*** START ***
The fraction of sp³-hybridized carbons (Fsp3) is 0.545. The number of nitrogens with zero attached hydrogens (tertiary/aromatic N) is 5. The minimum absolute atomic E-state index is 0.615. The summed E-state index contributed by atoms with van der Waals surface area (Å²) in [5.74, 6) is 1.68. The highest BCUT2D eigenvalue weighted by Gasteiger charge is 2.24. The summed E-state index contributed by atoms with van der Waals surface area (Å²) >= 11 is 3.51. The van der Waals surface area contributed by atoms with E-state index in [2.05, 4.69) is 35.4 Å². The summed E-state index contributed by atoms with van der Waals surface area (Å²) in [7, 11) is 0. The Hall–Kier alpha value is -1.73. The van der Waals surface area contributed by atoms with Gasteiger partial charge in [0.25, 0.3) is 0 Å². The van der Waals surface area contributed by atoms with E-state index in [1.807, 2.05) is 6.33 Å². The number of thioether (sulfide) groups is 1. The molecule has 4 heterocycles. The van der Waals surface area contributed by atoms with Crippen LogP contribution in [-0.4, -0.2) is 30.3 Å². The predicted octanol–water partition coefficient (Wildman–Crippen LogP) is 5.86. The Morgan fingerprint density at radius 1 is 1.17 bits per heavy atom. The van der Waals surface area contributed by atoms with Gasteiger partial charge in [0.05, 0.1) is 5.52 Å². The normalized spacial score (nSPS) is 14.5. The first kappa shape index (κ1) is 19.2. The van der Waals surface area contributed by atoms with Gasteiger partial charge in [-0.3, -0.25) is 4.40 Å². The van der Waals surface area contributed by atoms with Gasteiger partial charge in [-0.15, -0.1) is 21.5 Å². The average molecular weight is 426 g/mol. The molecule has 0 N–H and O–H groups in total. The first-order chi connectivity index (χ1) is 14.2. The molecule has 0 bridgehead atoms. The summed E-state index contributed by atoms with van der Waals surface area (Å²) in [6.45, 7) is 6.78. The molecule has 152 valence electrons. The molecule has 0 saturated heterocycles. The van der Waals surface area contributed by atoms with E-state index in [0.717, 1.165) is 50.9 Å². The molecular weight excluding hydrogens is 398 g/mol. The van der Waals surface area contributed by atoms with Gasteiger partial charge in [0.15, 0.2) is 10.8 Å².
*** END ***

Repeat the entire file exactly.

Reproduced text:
The fraction of sp³-hybridized carbons (Fsp3) is 0.545. The number of nitrogens with zero attached hydrogens (tertiary/aromatic N) is 5. The minimum absolute atomic E-state index is 0.615. The summed E-state index contributed by atoms with van der Waals surface area (Å²) in [5.74, 6) is 1.68. The highest BCUT2D eigenvalue weighted by Gasteiger charge is 2.24. The summed E-state index contributed by atoms with van der Waals surface area (Å²) >= 11 is 3.51. The van der Waals surface area contributed by atoms with E-state index in [2.05, 4.69) is 35.4 Å². The summed E-state index contributed by atoms with van der Waals surface area (Å²) in [7, 11) is 0. The Hall–Kier alpha value is -1.73. The van der Waals surface area contributed by atoms with Gasteiger partial charge in [0.25, 0.3) is 0 Å². The van der Waals surface area contributed by atoms with E-state index in [1.807, 2.05) is 6.33 Å². The number of thioether (sulfide) groups is 1. The molecule has 4 heterocycles. The van der Waals surface area contributed by atoms with Crippen LogP contribution in [-0.4, -0.2) is 30.3 Å². The predicted octanol–water partition coefficient (Wildman–Crippen LogP) is 5.86. The Morgan fingerprint density at radius 1 is 1.17 bits per heavy atom. The van der Waals surface area contributed by atoms with Gasteiger partial charge in [0.05, 0.1) is 5.52 Å². The normalized spacial score (nSPS) is 14.5. The first kappa shape index (κ1) is 19.2. The van der Waals surface area contributed by atoms with Gasteiger partial charge in [-0.3, -0.25) is 4.40 Å². The van der Waals surface area contributed by atoms with Gasteiger partial charge in [-0.15, -0.1) is 21.5 Å². The average molecular weight is 426 g/mol. The molecule has 0 N–H and O–H groups in total. The first-order chi connectivity index (χ1) is 14.2. The molecule has 0 bridgehead atoms. The summed E-state index contributed by atoms with van der Waals surface area (Å²) in [6.45, 7) is 6.78. The molecule has 152 valence electrons. The molecule has 0 saturated heterocycles. The van der Waals surface area contributed by atoms with E-state index in [0.717, 1.165) is 50.9 Å². The molecular weight excluding hydrogens is 398 g/mol. The van der Waals surface area contributed by atoms with Gasteiger partial charge in [0.15, 0.2) is 10.8 Å².